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August 18, 2013

Drugs

 

 

 

 

 

 

 

 

 

I saw the first x-ray of my hip in March, 2007.  One cm bone spurs coupled with the fact that I had just completed the 320 mile Race to the Sky dumfounded the orthopedic surgeon. 

My hip had to be replaced. The one bit of good news was that a surgery was available that, once completed, would let me do anything.  Moreover, in the interim, I could abuse my hip as much as I wanted without any risk of changing this.  I decided to push as far as I could and see where it got me. 

I reached my limit at Yentna Station, 85 miles into the Klondike 300.  I had never adapted to walking in soft snow and several feet of it were falling.  I withdrew from the Klondike and then from the 2008 Iditarod.  Given how bad the hip was, I’m not sure how I made it that far.  What I do know is that without a combination of modifying what I did and pain-killers, my season would have ended much sooner.  I regularly doubled up Celebrix with acetametaphin---it is an allowed combo.  During the last month before I had my hip replaced, I didn’t get a single good night’s sleep, and I was doubling up the two painkillers 24/7.

As my dogs get older, I am finding that I am managing their meds much like I did for myself while dealing with my hip.  Right now, Otter is just being switched from carprofen a.k.a. Rimadyl to prednisone (b.t.w. there’s a required protocol to do that switch safely).  Sima is on an intermediate dose of carprofen and has been since last fall.  That has allowed him to run with the team---something he very much enjoys. 

The reality is I managed dogs’ meds, specifically Dawn’s, for years before I had the accident that would eventually lead to my hip replacement.  Dawn had regular episodes of epileptic seizures.  The first four years I had her, a very low dose of phenobarbitol kept her nearly seizure free.  In September of 2002, this changed without any known cause, something every vet I talked to said happened frequently.  From then on, I had her on a more typical dose of phenobarbitol as well as potassium bromide.  The dementia she eventually developed may have been from the drugs, the seizures themselves---she still averaged a two to three seizure episode every month---or just old age.  She was ten when the dementia started. 

Dawn died from cancer just two months short of her thirteenth birthday.  A month earlier, my friend Eric had specifically commented that, even though the dementia had progressed so far that I was no longer anything more than a caregiver, he thought she was still enjoying life.  Dawn’s basic philosophy was that if you really believe in it, everything is edible.  Her love of food made her life worthwhile. 

When Dawn died, she had been on phenobarbitol for eleven years, potassium bromide for seven years, and prednisone---the first symptom of the cancer was it affecting her spine and prednisone helped with this---for seven months.  I’d add that all three of these drugs were very cheap.  Their costs were driven by handling, shipping, and packaging---pharmaceutical companies weren’t getting rich off of Dawnie.  With the drugs, Dawn lived a pretty normal life.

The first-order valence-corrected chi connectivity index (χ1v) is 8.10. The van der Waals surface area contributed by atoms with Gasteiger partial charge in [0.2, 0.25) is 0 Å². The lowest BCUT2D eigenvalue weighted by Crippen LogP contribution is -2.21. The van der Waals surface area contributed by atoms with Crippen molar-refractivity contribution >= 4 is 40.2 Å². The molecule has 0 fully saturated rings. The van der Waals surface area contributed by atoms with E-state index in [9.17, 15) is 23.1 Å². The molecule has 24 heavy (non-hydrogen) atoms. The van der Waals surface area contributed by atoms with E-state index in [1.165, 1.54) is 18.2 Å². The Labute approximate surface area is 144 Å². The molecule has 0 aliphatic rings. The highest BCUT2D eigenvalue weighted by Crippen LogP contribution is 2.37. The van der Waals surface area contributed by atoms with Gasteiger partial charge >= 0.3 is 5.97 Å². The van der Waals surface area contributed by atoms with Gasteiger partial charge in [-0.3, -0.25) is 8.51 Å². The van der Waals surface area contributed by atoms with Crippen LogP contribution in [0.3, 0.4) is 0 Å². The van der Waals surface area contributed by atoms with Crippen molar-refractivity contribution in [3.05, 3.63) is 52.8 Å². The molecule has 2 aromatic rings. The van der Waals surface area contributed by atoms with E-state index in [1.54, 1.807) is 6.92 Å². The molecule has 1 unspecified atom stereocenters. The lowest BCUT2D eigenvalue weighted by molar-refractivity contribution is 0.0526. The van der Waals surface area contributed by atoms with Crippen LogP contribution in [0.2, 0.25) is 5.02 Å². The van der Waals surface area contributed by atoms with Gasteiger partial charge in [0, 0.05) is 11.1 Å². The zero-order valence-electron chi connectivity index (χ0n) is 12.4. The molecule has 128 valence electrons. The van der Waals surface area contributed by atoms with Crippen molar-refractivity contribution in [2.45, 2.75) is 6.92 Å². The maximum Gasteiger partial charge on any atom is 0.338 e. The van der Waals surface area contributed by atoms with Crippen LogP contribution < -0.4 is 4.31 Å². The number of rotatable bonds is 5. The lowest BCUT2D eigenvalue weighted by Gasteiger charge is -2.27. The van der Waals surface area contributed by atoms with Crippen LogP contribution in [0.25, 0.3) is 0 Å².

The key to all of this is balancing the benefits and risks for the dogs.  I work with my vet to figure out which and what drugs to use for the dogs, just like I did all those years for Dawn.  The benefit to doing this is just how much better drugs can make my dogs’ lives.  That’s the difference between giving dogs drugs like these to help them deal with medical issues now verses during a race, the latter being against rules everywhere.  Regardless of the rules, I’d never administer a drug to a dog that had any risk at all just so I could do better in a race, but others would.  The only reason for anybody to give Sima the carprofen now is for Sima.  It’s been great to have Sima run with the team, something I had real doubts he’d be doing before I started him on carprofen. 

My first Siberian, Sapura, died in December of 1989. She had just had her fourteenth birthday.  Since that time, veterinary medicine as well as my understanding of it have come a long way.  If I had simply known to use a thermometer, she might have lived longer.  She died from peritonitis and I probably would have caught the fever in time for a course of antibiotics to work.  She would have been happier too, had I known what I know now.  I had hesitated to put her on cortisone----nobody used prednisone at that time.   It was only during her last week that I had her on the steroid, but I saw her wag her tail for the first time in more than a month.  I had been hesitant to put her on the steroid because of its long term effects without realizing that, at 14, Sup had no long term.  It’s been said that no animal should die without steroids in its system.  Sadly, Sup had them in her system for only a week. 

Otter---13y 8m---has been on prednisone for three days.  We’ll see what happens, but it’s looking pretty good.  She seems to be moving easier than when she was on the carprofen.  More than anything, I want to make sure every day is a gift for her and not a burden.  With a little luck, I’ll succeed.

   
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